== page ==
SOMEONE, SOMEWHERE was challenging piece of docudrama about the disappearance and, 9 years later, the discovery of a woman who'd died. It blended the testimony of the woman's real parents with poetic imaginings based on the woman's real diary. This provoked some discomfort and was not an easy listen but was very gripping. Sam spoke about the need for sensitivity and reponsibility when approaching difficult subjects.

The last clip was an absolute corker! called THE INCOMPLETE RECORDED WORKS OF A DEAD BODY by Ed Hine, it told us the story of a man who gives his cancerous tumour the name of his ex-girlfriend and detrmines to operate upon himself in order to be rid of 'Simone'. The sound effects as he cuts into himself had one participant hurrying from the room. As it continued and he kept losing his page in his surgical handbook, it actually became very funny, albeit in a very grim way, but again, it's just one actor and a microphone and the most extraordinary images were conjured whilst we giggled uneasily.

Sam spoke about different genres for radio and made the point that horror was very powerful but it spoke to the most fearful aspects of human imagination. Good drama is always surprising, but you knew that.

We then had a discussion about the differences between the film and audio play of METROPOLIS, but in more depth. What they had in common were fears about the future, but in different centuries (the play was written in 2005). Both delineated the soullessness of life for the workers. In the film, they maintained the industrial machines. In the play the workers occupied call centres, verbally bullying citizens into purchasing things they didn't need. The film was preoccupied with philosophy and psychology which were contemporary then. To update these themes, the play was concerned with rampant consumerism and terrorism and was more satirical in tone. Both used religious iconography.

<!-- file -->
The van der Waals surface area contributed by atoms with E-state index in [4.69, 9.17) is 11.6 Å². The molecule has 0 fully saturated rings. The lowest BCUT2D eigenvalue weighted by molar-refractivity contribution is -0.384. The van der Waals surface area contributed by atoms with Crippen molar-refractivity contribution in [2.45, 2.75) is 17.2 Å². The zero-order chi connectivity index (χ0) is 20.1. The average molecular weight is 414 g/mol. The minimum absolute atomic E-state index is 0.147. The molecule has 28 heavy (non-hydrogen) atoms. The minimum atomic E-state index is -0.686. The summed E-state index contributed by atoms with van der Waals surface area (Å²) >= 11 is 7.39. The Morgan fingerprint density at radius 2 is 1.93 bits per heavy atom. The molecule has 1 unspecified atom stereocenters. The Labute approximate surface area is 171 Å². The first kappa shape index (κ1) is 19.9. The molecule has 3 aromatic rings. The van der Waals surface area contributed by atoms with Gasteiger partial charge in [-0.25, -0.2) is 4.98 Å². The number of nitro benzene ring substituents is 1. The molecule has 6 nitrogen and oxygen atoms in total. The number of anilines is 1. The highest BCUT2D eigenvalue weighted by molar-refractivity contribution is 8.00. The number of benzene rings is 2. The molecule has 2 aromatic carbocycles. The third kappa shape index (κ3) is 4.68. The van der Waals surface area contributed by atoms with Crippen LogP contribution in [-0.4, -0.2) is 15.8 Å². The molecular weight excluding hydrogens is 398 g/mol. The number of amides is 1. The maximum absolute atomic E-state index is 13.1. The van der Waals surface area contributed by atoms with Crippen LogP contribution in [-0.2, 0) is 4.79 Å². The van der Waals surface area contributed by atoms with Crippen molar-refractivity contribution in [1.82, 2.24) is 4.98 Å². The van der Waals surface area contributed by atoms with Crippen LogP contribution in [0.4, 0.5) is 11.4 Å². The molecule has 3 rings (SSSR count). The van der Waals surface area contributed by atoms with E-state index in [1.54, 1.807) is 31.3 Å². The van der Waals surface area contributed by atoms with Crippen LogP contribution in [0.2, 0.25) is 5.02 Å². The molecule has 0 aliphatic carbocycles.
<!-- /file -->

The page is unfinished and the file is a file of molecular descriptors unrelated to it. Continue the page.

To finish, Sam talked more about the business side or audio writing. The Beeb is unique in that it is the only commissioner in a changing landscape. Literally hundreds of hours a year are commissioned. Yes, it's competitive, yes, it's hard to do but it's much easier to break into than TV or film. The bottom line is : IF YOU HAVE A GOOD PIECE OF WRITING IT WILL PROBABLY GET MADE. Yes, that's right, you heard me correctly.

So, you've got a fabulous piece of work, what do you do next?

There are three commissioning routes: Indie producers who always go through preferred suppliers.

In house, ie: Writer's Room.


Sam advised to write a piece specifically for radio and think strategically. If there's a particular producer you want to target then invite them to a reading of your work. Network, baby!

Sam said she always liked to read scripts for radio as a calling card rather than work written for other media.

Write to existing slots ie: slots of 30, 45, or 60 minutes. A good point of entry is the AFTERNOON PLAY on R4.